Sorry for the long video but I didn’t want to alter it or speed it up so that you can see that it’s real.
So is this useful or something inherently dangerous outside of the basis of electricity being dangerous? Other than the -beta decay from the Pd, but we put it in teeth so I’m unsure if people care. It’s just that it lasts so long and can combine with the F while still obeying the rules. So it seems like a win as long as it shielded properly.
Edit: In response to the reddit posting asking for clarification:
Sorry for the lousy load time, I should have just put it on youtube.
Okay, let me see if I have the parts in order:
It’s minimizing the collection of atoms that I’ve put together into a chemical framework near ideal. By doing that it’s trying to get the proper bond length/atom position that gives an Energy readout within a boundary of if there’s an x-y graph, and delta is on the x axis and there are two points plus/minus delta (though I don’t know the unit—so assuming kJ/mol?) then it should assure that there is that Energy output within the y axis between two points plus/minus Epsilon (same unit). Uses a Universal Force Field (UFF). That’s my understanding for that.
If that’s true and that energy level is possible with those materials (can it be an electrical potential like lithium ion since you can use trace Pd or stable Pd depending on what’s available?), if possible to be built reasonable or for specialty uses, then is it useful as an energy source, or does that mean that it’s just explosive chemically and unsafe.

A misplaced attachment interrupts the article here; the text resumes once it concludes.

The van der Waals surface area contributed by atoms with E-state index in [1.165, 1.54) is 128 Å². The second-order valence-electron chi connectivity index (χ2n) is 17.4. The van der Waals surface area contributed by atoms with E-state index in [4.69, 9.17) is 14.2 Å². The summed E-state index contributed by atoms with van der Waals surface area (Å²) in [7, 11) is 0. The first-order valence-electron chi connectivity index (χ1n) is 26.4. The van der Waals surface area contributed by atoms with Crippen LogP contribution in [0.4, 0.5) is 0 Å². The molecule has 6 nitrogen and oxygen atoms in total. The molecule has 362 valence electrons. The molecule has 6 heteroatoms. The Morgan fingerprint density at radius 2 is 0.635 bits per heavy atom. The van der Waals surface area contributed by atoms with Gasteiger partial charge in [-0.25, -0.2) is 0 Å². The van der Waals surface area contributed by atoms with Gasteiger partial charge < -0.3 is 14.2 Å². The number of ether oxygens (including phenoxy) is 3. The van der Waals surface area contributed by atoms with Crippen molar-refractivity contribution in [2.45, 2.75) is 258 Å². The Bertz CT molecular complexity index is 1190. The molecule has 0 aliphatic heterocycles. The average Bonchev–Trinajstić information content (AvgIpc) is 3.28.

My software is limited as is my income as I’m on disability so I’ve only been able to find one software that I can afford, and these are the functions that it offers—within the reasonability of my hardware, which is years old at this point.
Did that help at all? I’m trying to research battery alternatives using long lasting element types that are stable if possible. Bill Gates is looking for a stage IV reactor, and so I’m just working towards that getting to the worlds needs one step at a time until I get the (or a range) of potential solutions. Thanks for your patience with the video by the way.
Sorry forgot to add in the numbers if they’re not visible from the video:
6592896 kJ/mole. = 1831.36 kWh
628.95 delta Epsilon.
Mole weight: 37435.54 g/mole. = 37.43554 kg.
This is just for comparison purposes:
Tesla Roadster has 833 kg Battery pack.
Assuming we can fit the same amount of this in the same space, and that they are equally packed. We can fit 833/37.43554= 22.25158 Units in the battery pack.
22.25158 x 1831.36 kWh = 40750.65355 kWh if rounded up.
Their car can go 200 kWh. So we divide 40750.65354/200kWh x 1000 km = range = 203,753.268 km or 126,606.411 miles per charge.